Tosu is no stranger to Koushien (they’ve been to Natsu Koushien twice), but they’re not exactly a Tier 3 school either. They’re certainly above average for the most part, but their cycle of ups and downs isn’t quite high enough to make them contenders. They get a chance here against Waseda Saga, but perhaps they’re further along in the process than Tosu is.

Nagasaki – Seihou v Hasami (2100 PDT/0000 EDT)

Seihou, along with Tenri and Narashino was a school that grabbed my attention. And all because of their ace in the 2009 Haru Koushien title run – now closer for the Hiroshima Carp – Imamura Takeru.

Quick quiz – do you know who they beat in the title game, the score, and the ace for that team? Answer at the end of this game review.

But since then they’ve fallen into anonymity, continually getting seeded in the brackets, but never delivering. When they held on to win late against Nagasaki Nichidai 6-4 in the semifinals, they gained a chance to bring the team back.

Hasami was another Tier 3 school until they finally broke through in 2011 to reach the Haru Koushien. But since then they too have suffered a fate similar to Seihou being one of the better teams, but not good enough to beat the powerhouses of the prefecture. They too have a win over powerhouse Souseikan this run to pad their resume.

It’s another desperate game between two teams whose Koushien dreams might finally be realized. Personally I want Seihou back.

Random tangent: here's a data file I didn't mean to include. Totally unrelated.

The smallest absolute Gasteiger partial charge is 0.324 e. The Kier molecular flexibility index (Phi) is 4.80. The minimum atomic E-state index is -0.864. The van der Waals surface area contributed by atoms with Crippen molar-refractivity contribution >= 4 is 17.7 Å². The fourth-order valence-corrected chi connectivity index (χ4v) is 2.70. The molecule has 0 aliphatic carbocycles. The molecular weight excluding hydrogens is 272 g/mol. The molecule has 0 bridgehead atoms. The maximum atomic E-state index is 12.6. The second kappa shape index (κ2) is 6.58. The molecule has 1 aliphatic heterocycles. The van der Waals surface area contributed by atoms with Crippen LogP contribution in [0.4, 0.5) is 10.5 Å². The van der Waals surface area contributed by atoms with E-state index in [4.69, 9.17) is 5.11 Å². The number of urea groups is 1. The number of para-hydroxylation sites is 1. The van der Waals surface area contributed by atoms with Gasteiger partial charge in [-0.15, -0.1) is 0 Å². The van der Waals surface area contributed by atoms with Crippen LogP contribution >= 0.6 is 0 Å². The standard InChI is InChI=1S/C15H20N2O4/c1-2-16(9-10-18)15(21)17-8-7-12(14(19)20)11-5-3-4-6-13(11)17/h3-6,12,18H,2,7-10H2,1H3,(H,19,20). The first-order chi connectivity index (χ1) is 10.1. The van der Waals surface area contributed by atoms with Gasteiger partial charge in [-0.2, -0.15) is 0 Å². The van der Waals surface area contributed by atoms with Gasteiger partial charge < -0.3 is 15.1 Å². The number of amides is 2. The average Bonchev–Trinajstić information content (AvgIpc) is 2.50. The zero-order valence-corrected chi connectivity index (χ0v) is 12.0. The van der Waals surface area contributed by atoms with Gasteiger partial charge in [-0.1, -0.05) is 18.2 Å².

Oh, the answer to the question?

Imamura defeated Hanamaki Higashi 1-0. The ace for Hanamaki Higashi? Kikuchi Yuusei.

Miyazaki – Seishin (St.) Urusla v Hyuuga Gakuin (2100 PDT/0000 EDT)

The last final is again 2 teams who have not seen the field of Koushien in a while.

I’m always drawn to schools with non-kanji names. Not that I prefer them, but just that I wonder how they do when it’s not a traditional Japanese name. Obviously Seishin Ursula (or St. Ursula as it’s translated) is a catholic school so it obviously doesn’t attract all the talent from the prefecture. Still it has managed to carve out a Tier 3 existence, regularly reaching the quartefinals or better, but just not breaking through outside of 2005 where they drew the eventual two-time champion Komadai Tomakomai. Their 5-2 win over Miyazaki Nichidai is another feather in their cap towards their run.

Hyuuga Gakuin is resurging as a Tier 3 school after a span from Aki 2011 to Aki 2015 where they won just 1 game. But this time around, they have defeated last year’s champs Nichinan Gakuen and former quarterfinalist Miyakonojyou Shougyou.

This could be another must-see game to round out the day.